New York City subway service could be cut by 40 per cent and bus rides may be ...

The COVID-19 pandemic could force severe cuts that would scale back New York City subway service by as much as 40 per cent, slash bus routes, raise fares by as much as 35 per cent, and lay off more than 9,000 transit workers.

The Metropolitan Transportation Authority is reportedly considering an austerity plan that would go into effect if the federal government doesn’t provide $12billion in emergency aid by the end of next year.

The plan, details of which were first reported by the New York Daily News, would save the transit agency money by slashing 9,367 workers from the payroll.

Most of those who would be laid off - 8,238 employees, or 88 per cent - are transit workers who man the subways and bus services.

Empty seats are seen above on a New York City subway car in June. The COVID-19 pandemic has drastically reduced ridership on the city's public transportation systems

Empty seats are seen above on a New York City subway car in June. The COVID-19 pandemic has drastically reduced ridership on the city's public transportation systems

The other 12 per cent - 1,129 employees - would come from the Metro-North Railroad, the Long Island Rail Road, and the MTA’s bridge-and-tunnel operations, according to the Daily News.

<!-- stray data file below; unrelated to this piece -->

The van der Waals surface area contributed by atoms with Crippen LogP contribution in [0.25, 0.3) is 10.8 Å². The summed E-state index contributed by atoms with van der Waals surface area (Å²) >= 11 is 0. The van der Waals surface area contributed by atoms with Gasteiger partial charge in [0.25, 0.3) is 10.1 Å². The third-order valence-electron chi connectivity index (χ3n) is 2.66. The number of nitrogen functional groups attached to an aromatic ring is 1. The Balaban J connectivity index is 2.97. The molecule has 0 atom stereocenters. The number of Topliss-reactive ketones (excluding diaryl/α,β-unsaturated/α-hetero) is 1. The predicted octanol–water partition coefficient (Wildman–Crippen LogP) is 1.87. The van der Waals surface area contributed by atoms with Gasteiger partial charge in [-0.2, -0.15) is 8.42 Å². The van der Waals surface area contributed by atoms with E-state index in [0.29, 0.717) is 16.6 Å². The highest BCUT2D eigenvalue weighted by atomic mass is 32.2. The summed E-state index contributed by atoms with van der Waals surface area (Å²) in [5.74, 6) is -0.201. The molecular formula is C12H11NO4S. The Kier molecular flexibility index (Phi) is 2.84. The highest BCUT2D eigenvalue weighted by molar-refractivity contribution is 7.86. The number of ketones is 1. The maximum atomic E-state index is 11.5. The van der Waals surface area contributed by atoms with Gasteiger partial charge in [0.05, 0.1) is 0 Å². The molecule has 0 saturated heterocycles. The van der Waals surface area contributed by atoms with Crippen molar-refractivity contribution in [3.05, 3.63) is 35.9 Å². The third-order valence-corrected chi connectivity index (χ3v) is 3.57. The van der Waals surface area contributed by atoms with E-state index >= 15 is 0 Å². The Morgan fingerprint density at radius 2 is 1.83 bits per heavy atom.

The layoffs are expected to save the transit agency $1.27billion per year.

The MTA is also expected to increase fares and tolls, though the agency has yet to indicate by how much.

In August, MTA officials floated a proposal to increase fares from their current $2.75 per ride to $3.75 - a 36 per cent jump.

The frequency of bus and subway service would be cut, though it remains unclear to what extent.

Some bus routes could be axed entirely, though riders will not be left more than a half-mile away from another bus route or subway line, according to the Daily News.

Overall, service on bus routes that remain active will be slashed by a third.

As for the subway, weekday schedules would be pared down by 40 per cent while some weekend services may be suspended entirely.

Critics of the plan say that fewer trains on the rails or subway mean longer waits and more crowded cars while the pandemic continues.

‘This would

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